Top Cheeses Wheel Through Competition

Posted: December 7, 2010 in Food, Multimedia
Tags: , , , , ,

*This story was a joint effort between Will Mueller and Benjie Klein that was originally published in the Badger Herald on 04/27/10

Slideshow breaking down the World Cheese Championships

Video story about Gary Grossen’s attempt to achieve cheese greatness

Thirty world class cheese judges from around the globe gathered in Madison to take part in crowning the best cheese in the world at the biennial World Cheese Championship Contest at the Monona Terrace.

According to John Umhoefer, executive director of the Wisconsin Cheese Makers Association, the contest started in 1891, but did not become a worldwide contest until 1958.

“It’s grown from a competition just for our members, to a statewide and then a United States competition, and now a world competition,” said Umhoefer. “So it’s kind of an organic growth that it’s had for 120 years.”

Umhoefer, a former journalism student the University of Wisconsin-Madison and director of WCCC for 17 years, said submissions for this year’s contest surpassed all previous marks with 2,318 cheeses and butters from 20 countries. Both international and local judges evaluated the cheeses and butters to declare a winner.

“To be a grader in Wisconsin, you have to have a license. So a lot of these folks are licensed cheese graders,” said Umhoefer. “But for this contest it’s actually…just a look at their resume, their judging experience.”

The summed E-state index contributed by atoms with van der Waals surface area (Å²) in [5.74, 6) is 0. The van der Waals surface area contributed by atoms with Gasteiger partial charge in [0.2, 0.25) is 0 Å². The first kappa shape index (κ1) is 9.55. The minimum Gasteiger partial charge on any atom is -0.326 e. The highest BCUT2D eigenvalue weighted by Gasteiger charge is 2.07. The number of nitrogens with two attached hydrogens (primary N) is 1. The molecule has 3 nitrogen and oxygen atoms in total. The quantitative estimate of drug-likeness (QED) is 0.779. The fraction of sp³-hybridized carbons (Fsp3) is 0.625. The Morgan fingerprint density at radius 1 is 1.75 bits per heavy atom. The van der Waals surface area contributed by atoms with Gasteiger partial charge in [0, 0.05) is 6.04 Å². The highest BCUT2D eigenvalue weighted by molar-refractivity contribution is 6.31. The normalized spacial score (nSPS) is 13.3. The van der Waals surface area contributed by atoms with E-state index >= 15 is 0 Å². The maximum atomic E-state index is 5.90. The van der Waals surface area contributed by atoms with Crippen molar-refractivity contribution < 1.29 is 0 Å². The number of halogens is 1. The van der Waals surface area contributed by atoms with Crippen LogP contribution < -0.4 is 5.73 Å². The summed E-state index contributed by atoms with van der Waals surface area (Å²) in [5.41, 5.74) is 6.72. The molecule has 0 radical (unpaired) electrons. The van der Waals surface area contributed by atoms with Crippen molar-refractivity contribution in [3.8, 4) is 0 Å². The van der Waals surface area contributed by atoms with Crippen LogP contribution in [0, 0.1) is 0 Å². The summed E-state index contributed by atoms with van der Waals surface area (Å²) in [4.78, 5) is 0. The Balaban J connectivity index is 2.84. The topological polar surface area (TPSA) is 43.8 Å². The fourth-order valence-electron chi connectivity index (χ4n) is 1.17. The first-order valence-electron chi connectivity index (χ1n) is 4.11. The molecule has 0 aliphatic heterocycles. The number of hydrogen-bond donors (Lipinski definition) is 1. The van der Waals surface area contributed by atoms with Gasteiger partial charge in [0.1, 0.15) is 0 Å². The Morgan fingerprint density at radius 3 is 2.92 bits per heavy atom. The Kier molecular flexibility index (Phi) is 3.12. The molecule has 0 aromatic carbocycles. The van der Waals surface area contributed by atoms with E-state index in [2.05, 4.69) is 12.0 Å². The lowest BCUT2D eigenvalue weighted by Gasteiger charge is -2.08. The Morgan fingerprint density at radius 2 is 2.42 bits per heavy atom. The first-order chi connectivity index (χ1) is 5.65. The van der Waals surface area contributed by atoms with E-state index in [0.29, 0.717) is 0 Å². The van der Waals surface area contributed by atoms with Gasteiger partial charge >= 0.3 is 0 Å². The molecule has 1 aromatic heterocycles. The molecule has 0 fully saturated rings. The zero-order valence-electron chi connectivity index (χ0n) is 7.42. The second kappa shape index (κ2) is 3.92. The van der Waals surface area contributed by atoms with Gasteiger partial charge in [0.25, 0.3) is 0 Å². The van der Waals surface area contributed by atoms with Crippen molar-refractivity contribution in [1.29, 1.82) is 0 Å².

While some of the judges at WCCC were local, many, like David Lockwood from Neil’s Dairy Yard in London, traveled thousands of miles to judge cheese. Regardless of origin, judges evaluate cheeses by the same methods.

“We’re looking for what is wrong,” said Lockwood. “We assume that something is perfect to start with and we are actually looking for faults. It’s a way to evaluate the cheese and help the cheese maker improve.”

Competitors from all over the world submitted their cheeses to the contest, but one cheese maker practices his trade right here at UW.

Gary Grossen makes his cheese in Babcock Hall. Grossen was raised above a cheese factory and grew up to become partner there with his father.

“I took it over myself. My dad and I were in partnership and we were there for 51 years,” said Grossen. “In 2001, I sold out and stayed with the new people for three years to get the change over fine and then came to Babcock Hall.”

Grossen submitted his Gouda and his aged Gouda for the 2010 WCCC and faired quite well. He received fourth place for the Gouda and second place for the aged Gouda. The aged Gouda from this year’s contest was the same cheese he placed in first under the Edam, Gouda, category in the 2009 U.S. Championship Cheese Contest. By saving batches of that cheese, Grossen was able to age the cheese for over a year and enter it into the aged Gouda category for the world competition.

The cheese that won the individual gold medals from the 80 possible categories went on to the championship round where all 30 judges determined an overall winner.

For the third straight year the overall winning cheese hailed from Switzerland. Cedric Vuille’s Gruyere, a cheese from Fromagerie de La Brovine in La Brovine, Switzerland, took home top honors. The Swiss also captured the first runner-up spot with a smear-ripened hard cheese.

The winning cheese, along with other finalists, was to be put up for auction at the International Cheese Technology Expo held April 20-22 at the Alliant Energy Center. While the winners get prestige for their creations, the competition is funded by their quality products. In 2008, the award winning cheeses were auctioned off for more than $65,000, with the winning cheese selling for $7,500.

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